I often work with patients who feel like their feet are numb, that they have a sock rolled up under their toes when there is nothing there, or they have burning and tingling sensations.  These are all signs of peripheral neuropathy.  This blog fits well under the category of "diabetes and your feet" but while diabetes is the most common cause of peripheral neuropathy, but it isn't the only one.  Present or past alcohol abuse, pathological compression of a nerve in the ankle or foot, trauma or even back problems can also cause these same symptoms.

In order to understand what neuropathy is, it's helpful to have a basic knowledge of how nerves work under 'normal' conditions.  The smallest unit in a nerve is an axon.  Axons bundle together and then a few of these bundles together form the nerve itself.  Each axon has a lining around it called myelin.  Myelin electrically insulates each axon and is responsible for increasing the speed of a signal through a nerve.  There are junctions between segments of myelin called nodes (of Ranvier) which is where electrical signals are generated.  Think of it like a powered hot wheels track.  The car would be the electrical signal and the spots on the track that charge the car would be the nodes.

Now what happens in neuropathy is that the myelin (electrical insulation) of the nerve is damaged, decreasing the speed at which the nerve signals are sent.  With additional gaps in the myelin, tingling and burning sensations are picked up by the brain.  When the primary symptom of neuropathy becomes numbness, this signifies a greater amount of damage to the myelin and tells us that the ability for the nerve to recover normal function is low.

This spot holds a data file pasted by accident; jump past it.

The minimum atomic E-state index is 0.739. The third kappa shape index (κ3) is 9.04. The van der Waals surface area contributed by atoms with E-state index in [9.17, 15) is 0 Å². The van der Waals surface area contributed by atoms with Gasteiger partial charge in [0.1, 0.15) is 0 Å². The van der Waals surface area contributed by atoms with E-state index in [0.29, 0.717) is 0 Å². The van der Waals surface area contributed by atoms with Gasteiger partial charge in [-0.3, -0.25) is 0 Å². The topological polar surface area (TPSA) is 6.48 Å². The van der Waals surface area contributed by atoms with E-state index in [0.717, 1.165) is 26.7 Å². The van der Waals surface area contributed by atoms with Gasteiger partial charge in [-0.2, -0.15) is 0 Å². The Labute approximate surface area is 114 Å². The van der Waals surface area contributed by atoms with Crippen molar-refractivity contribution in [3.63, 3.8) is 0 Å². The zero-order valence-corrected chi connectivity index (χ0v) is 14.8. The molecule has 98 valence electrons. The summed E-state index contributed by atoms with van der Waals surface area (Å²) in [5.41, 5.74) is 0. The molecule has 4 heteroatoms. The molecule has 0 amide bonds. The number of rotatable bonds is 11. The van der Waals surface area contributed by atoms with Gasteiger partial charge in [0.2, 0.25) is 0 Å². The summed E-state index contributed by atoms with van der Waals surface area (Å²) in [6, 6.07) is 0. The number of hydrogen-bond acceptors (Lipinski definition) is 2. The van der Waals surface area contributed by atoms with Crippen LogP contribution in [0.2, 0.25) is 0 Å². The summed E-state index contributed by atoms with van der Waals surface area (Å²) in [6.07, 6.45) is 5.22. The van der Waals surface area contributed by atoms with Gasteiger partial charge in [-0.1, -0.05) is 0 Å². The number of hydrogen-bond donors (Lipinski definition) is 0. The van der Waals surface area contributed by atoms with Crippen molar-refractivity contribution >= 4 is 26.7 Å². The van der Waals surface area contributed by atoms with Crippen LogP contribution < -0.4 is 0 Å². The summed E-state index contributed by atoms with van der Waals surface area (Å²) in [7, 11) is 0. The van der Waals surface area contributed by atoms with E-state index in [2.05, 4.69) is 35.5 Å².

Damage to myelin occurs in diabetes due to increased blood glucose.  Like any person, pet or plant, nerves require a specific type of environment. Increased blood glucose changes the body's pH level, meaning that the chemical environment becomes hostile to nerves.  The higher and more out of control the blood sugars are, the worse the chemical environment and the worse the neuropathy will be.  Because of the altered pH in the body from elevated sugars, all nerves in the body are at risk of damage.  This includes nerves that help you see, smell, feel, and so on.

The most important thing to do in order to manage neuropathy is to decrease or stop the root cause of the problem.  In diabetics, this means controlling blood sugars very carefully to keep the nerves happy and healthy.  If some damage has been done already, it may or may not be reversible.  Even if some damage is irreversible, controlling blood sugars minimizes the risk of further damage. There are additional treatments available for neuropathy. Some of these more address the symptoms, but there are a few treatments that actually help nourish the nerves back to health.

Come in and talk to us if you suffer from peripheral neuropathy and discuss your options for care.

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